In December (2009), the clinic's 22-member team of myeloma experts issued new treatment guidelines for multiple myeloma, the second most common blood-based malignancy (after lymphoma). It affects about 20,000 new patients each year.
In its updated review of management strategies, published in The Mayo Clinic Proceedings, the team noted that "during the past decade, considerable progress has been made in our understanding of the disease process and factors that influence outcome, along with development of new drugs that are highly effective in controlling the disease and prolonging survival without compromising quality of life."
A major advance, the team stated, has been unraveling the genetic characteristics that underlie the disease and how these factors influence patient outcome. Along with other previously known factors that affect the success of treatment, the newly identified genetic abnormalities are making it possible to predict how a patient will respond to treatment and to tailor therapy "in an individualized manner."
Ms. Battaile, for example did not have on genetic characteristic -- a missing piece of Chromosome 13 in her cancer cells - that is associated with more aggressive disease and poorer chances of survival. She was treated at first with thalidomide, an orally administered immune stimulant that also blocks blood flow to tumor cells. Better known for causing birth defects in the children of women who took it for morning sickness, it has found a second life as a cancer drug. It kept her disease at bay for three years.
After a relapse, Ms. Battaile underwent a stem cell transplant using her own stored cells. A second relapse a year later was treated with bortezomib (Velcade), a drug that inhibits division of plasma cells, and dexamethasone, a steroid, which worked for two more years. Then came treatment with a successor to thalidomide, lenalidomide (Revlimid), also taken orally, which gave her three more years in remission.
Now, faced with a fourth relapse, she is battling her insurance company, United Healthcare, to cover her participation in a trial of another specially designed cousin of thalidomide, pomalidomide (Actimid).
"I hope this third-generation drug will work for me, but even if it doesn't, there are amazing drugs out there and so many new things coming," Ms. Battaile said. She noted that through the Multiple Myeloma Research Consortium -- started by Kathy Giusti, herself a myeloma patient -- "about 15 medical centers are doing collaborative research" on new treatments.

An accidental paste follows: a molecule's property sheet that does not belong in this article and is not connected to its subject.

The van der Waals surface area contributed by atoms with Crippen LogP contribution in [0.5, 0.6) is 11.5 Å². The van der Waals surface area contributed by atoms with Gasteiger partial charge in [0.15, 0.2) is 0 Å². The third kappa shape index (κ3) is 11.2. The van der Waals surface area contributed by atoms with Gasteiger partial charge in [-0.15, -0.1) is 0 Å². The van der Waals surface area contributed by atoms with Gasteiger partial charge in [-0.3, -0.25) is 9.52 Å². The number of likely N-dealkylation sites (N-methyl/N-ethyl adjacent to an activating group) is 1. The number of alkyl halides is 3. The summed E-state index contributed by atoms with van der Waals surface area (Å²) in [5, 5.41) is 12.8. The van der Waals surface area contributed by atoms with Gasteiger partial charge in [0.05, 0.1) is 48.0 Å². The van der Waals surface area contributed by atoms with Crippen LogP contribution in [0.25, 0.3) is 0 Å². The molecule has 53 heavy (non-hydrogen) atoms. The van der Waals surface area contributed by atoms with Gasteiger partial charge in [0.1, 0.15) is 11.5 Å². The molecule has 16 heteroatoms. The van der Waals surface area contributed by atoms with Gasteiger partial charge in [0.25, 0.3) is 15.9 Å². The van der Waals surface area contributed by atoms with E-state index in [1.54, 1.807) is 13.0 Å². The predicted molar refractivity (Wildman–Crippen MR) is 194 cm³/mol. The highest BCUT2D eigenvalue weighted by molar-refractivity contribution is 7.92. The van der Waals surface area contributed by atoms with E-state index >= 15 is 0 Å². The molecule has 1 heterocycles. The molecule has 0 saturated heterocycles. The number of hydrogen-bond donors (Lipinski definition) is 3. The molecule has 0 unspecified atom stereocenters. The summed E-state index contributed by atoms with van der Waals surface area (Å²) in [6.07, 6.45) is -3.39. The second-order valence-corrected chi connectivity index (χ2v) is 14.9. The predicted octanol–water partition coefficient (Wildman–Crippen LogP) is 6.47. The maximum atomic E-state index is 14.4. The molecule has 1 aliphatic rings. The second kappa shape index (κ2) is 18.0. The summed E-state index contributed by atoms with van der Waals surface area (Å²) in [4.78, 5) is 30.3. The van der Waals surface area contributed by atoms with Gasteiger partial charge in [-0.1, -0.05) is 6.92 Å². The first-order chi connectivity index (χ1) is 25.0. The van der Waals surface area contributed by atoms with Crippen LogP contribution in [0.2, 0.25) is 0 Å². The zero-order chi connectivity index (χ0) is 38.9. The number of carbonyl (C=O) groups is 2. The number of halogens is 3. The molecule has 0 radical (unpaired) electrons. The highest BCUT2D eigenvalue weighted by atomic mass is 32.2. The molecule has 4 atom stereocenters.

Symptoms and Diagnosis
Multiple myeloma is a cancer of the plasma cells in the bone marrow, a vital part of the immune system. When these cells grow out of control, they crowd out normal blood-forming cells, causing anemia and an increased risk of infection, bleeding and bruising. But the most common symptom of the disease, bone pain and fractures, results from a protein produced by myeloma cells that causes bones to dissolve.
Thus, the first symptom experienced by Dr. Martin Fisher, a retired dentist living in Brooklyn, was extreme pain, "like a third-rail electric shock," caused by bone damage. After the diagnosis, in 1007, Dr. Fisher was treated for six months with Revlimid and dexamethasone, which put his disease in remission for nine months.
His second drug, Velcade, given by intravenous injection, has kept him healthy so far. Last October, stem cells were harvested from his blood and frozen in liquid nitrogen in case they are needed in the future to replenish normal bone marrow cells. He is also treated with medication to counter bone loss.
Myeloma is a disease of many stages, including one called smoldering or somnolent that is rarely treated unless it starts to progress. Some patients have no symptoms; their diagnosis may follow a routine test revealing low levels of blood cells, high levels of calcium or excess protein in the urine. The most common symptoms are bone pain, weakness, shortness of breath, frequent infections with prolonged recovery, excessive bruising or bleeding, unusual thirst, loss of appetite, severe constipation and nerve pain.
Diagnostic tests typically include blood and urine analyses, CT scan, M.R.I., PET scan and bone marrow biopsy, which together can reveal the extent of disease. In addition, genetic studies are done to help determine a patient's chances of prolonged survival. Taken together, the results can help doctors choose the most effective therapies, based largely on the Mayo Clinic guidelines.
According to the Mayo experts, all patients with multiple myeloma should undergo a risk assessment before having treatment. About 75% of new patients face a "standard risk" of survival based primarily on the genetic characteristics of their cancer cells, they wrote. Like Dr. Fisher, their treatment could start with the oral drug Revlimid or the intravenous treatment, Velcade, followed by stem cell collection.
The remaining 25% have a more aggressive version of the disease, which the experts said should be treated more aggressively from the start, with Velcade followed by stem cell collection.
As new drugs come along, no doubt these regimens will be revised as well. With no cure in hand, the goal for most patients with multiple myeloma is to keep treating relapses as long as treatments are available.
But for new treatments to be developed, patients and their insurers must be willing to participate in well-designed clinical trials. Ms. Battaile is willing. But what about her insurance company?
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Enjoy your summer!